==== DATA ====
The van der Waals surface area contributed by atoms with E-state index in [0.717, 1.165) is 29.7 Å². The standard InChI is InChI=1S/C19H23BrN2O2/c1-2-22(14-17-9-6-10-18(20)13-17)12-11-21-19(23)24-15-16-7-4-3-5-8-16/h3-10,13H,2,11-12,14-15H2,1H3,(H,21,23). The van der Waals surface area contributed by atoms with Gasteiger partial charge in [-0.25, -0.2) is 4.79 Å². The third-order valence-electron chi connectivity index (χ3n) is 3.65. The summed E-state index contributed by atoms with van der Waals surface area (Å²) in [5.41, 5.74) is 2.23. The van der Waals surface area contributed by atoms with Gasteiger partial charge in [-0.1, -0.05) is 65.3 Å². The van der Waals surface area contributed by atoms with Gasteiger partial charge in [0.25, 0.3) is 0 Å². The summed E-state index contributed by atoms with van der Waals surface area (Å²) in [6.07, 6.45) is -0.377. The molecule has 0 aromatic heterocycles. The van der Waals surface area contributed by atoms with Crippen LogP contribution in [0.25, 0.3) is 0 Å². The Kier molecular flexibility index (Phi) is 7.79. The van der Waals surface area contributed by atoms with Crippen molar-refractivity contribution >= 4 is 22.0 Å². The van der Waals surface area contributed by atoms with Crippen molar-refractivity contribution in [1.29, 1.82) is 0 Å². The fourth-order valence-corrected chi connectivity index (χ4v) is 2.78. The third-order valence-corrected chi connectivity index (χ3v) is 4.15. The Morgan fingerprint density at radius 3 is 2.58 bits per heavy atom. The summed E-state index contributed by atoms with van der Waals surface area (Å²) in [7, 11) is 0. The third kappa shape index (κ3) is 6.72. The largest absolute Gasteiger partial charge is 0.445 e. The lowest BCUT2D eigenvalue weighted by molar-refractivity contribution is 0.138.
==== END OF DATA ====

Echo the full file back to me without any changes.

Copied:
The van der Waals surface area contributed by atoms with E-state index in [0.717, 1.165) is 29.7 Å². The standard InChI is InChI=1S/C19H23BrN2O2/c1-2-22(14-17-9-6-10-18(20)13-17)12-11-21-19(23)24-15-16-7-4-3-5-8-16/h3-10,13H,2,11-12,14-15H2,1H3,(H,21,23). The van der Waals surface area contributed by atoms with Gasteiger partial charge in [-0.25, -0.2) is 4.79 Å². The third-order valence-electron chi connectivity index (χ3n) is 3.65. The summed E-state index contributed by atoms with van der Waals surface area (Å²) in [5.41, 5.74) is 2.23. The van der Waals surface area contributed by atoms with Gasteiger partial charge in [-0.1, -0.05) is 65.3 Å². The van der Waals surface area contributed by atoms with Gasteiger partial charge in [0.25, 0.3) is 0 Å². The summed E-state index contributed by atoms with van der Waals surface area (Å²) in [6.07, 6.45) is -0.377. The molecule has 0 aromatic heterocycles. The van der Waals surface area contributed by atoms with Crippen LogP contribution in [0.25, 0.3) is 0 Å². The Kier molecular flexibility index (Phi) is 7.79. The van der Waals surface area contributed by atoms with Crippen molar-refractivity contribution >= 4 is 22.0 Å². The van der Waals surface area contributed by atoms with Crippen molar-refractivity contribution in [1.29, 1.82) is 0 Å². The fourth-order valence-corrected chi connectivity index (χ4v) is 2.78. The third-order valence-corrected chi connectivity index (χ3v) is 4.15. The Morgan fingerprint density at radius 3 is 2.58 bits per heavy atom. The summed E-state index contributed by atoms with van der Waals surface area (Å²) in [7, 11) is 0. The third kappa shape index (κ3) is 6.72. The largest absolute Gasteiger partial charge is 0.445 e. The lowest BCUT2D eigenvalue weighted by molar-refractivity contribution is 0.138.